# Maclaurin Series of a^x

In this tutorial we shall derive the series expansion of the trigonometric function $${a^x}$$ by using Maclaurin’s series expansion function.

Consider the function of the form

\[f\left( x \right) = {a^x}\]

Using $$x = 0$$, the given equation function becomes

\[f\left( 0 \right) = {a^x} = {a^0} = 1\]

Now taking the derivatives of the given function and using $$x = 0$$, we have

\[\begin{gathered} f’\left( x \right) = {a^x}\ln a,\,\,\,\,\,\,\,\,\,\,f’\left( 0 \right) = {a^0}\ln a = \ln a \\ f”\left( x \right) = {a^x}{\left( {\ln a} \right)^2},\,\,\,\,\,\,\,\,\,\,f”\left( 0 \right) = {a^0}{\left( {\ln a} \right)^2} = {\left( {\ln a} \right)^2} \\ f”’\left( x \right) = {a^x}{\left( {\ln a} \right)^3},\,\,\,\,\,\,\,\,\,\,f”’\left( 0 \right) = {a^0}{\left( {\ln a} \right)^3} = {\left( {\ln a} \right)^3} \\ {f^{\left( {{\text{iv}}} \right)}}\left( x \right) = {a^x}{\left( {\ln a} \right)^4},\,\,\,\,\,\,\,\,\,\,{f^{\left( {{\text{iv}}} \right)}}\left( 0 \right) = {a^0}{\left( {\ln a} \right)^4} = {\left( {\ln a} \right)^4} \\ \cdots \cdots \cdots \; \cdots \cdots \cdots \cdots \cdots \cdots \cdots \cdots \cdots \cdots \cdots \cdots \cdots \\ \cdots \cdots \cdots \cdots \cdots \cdots \cdots \cdots \cdots \cdots \cdots \cdots \cdots \cdots \cdots \cdots \\ \end{gathered} \]

Now using Maclaurin’s series expansion function, we have

\[f\left( x \right) = f\left( 0 \right) + xf’\left( 0 \right) + \frac{{{x^2}}}{{2!}}f”\left( 0 \right) + \frac{{{x^3}}}{{3!}}f”’\left( 0 \right) + \frac{{{x^4}}}{{4!}}{f^{\left( {{\text{iv}}} \right)}}\left( 0 \right) + \cdots \]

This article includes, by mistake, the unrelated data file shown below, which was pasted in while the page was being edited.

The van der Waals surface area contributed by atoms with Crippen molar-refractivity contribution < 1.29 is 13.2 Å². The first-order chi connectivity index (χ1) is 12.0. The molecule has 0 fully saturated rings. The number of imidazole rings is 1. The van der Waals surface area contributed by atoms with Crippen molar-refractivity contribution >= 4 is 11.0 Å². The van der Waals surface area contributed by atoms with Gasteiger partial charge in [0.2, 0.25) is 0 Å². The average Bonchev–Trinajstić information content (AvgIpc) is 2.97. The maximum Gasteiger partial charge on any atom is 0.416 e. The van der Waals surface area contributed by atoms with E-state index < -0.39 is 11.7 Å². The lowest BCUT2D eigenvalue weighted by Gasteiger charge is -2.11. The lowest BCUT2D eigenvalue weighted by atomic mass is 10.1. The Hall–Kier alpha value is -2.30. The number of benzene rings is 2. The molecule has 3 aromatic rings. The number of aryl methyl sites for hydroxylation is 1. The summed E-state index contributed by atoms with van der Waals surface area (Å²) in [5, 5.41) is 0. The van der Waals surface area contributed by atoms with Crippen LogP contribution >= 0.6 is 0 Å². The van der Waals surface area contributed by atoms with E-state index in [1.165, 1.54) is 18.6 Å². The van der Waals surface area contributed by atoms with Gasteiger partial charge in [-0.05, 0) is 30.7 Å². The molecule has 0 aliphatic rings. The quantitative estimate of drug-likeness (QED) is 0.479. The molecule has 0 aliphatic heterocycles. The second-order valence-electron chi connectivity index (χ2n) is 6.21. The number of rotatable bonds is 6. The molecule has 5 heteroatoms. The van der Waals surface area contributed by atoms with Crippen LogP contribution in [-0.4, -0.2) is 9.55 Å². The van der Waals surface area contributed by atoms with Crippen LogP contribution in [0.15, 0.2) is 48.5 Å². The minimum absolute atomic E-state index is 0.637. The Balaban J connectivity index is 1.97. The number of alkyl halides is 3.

Putting the values in the above series, we have

\[\begin{gathered} {a^x} = 1 + x\left( {\ln a} \right) + \frac{{{x^2}}}{{2!}}{\left( {\ln a} \right)^2} + \frac{{{x^3}}}{{3!}}{\left( {\ln a} \right)^3} + \frac{{{x^4}}}{{4!}}{\left( {\ln a} \right)^4} + \cdots \\ {a^x} = 1 + x\left( {\ln a} \right) + \frac{{{{\left( {x\ln a} \right)}^2}}}{{2!}} + \frac{{{{\left( {x\ln a} \right)}^3}}}{{3!}} + \frac{{{{\left( {x\ln a} \right)}^4}}}{{4!}} + \cdots \\ \end{gathered} \]

Kalani Jonathan

June 8@ 12:23 pmThis was good. I would like more information on the applications of these series. I am a teacher who would like to see the applicability of these series in science and every day life. Kindly assist me.

Tywad

June 2@ 3:13 amDepending on what level of maths you do teach- you could do a strange exercise asking whether 1^x can equal 2. Then when you see that there is some complex x where 1^x=2 you can point to here that exponentiation is not simply multiplying by itself a number of times.

Regarding real applications you see these sums used a lot in classical mechanics regarding oscillations, and stuff similar to above is also explored in quantum physics too.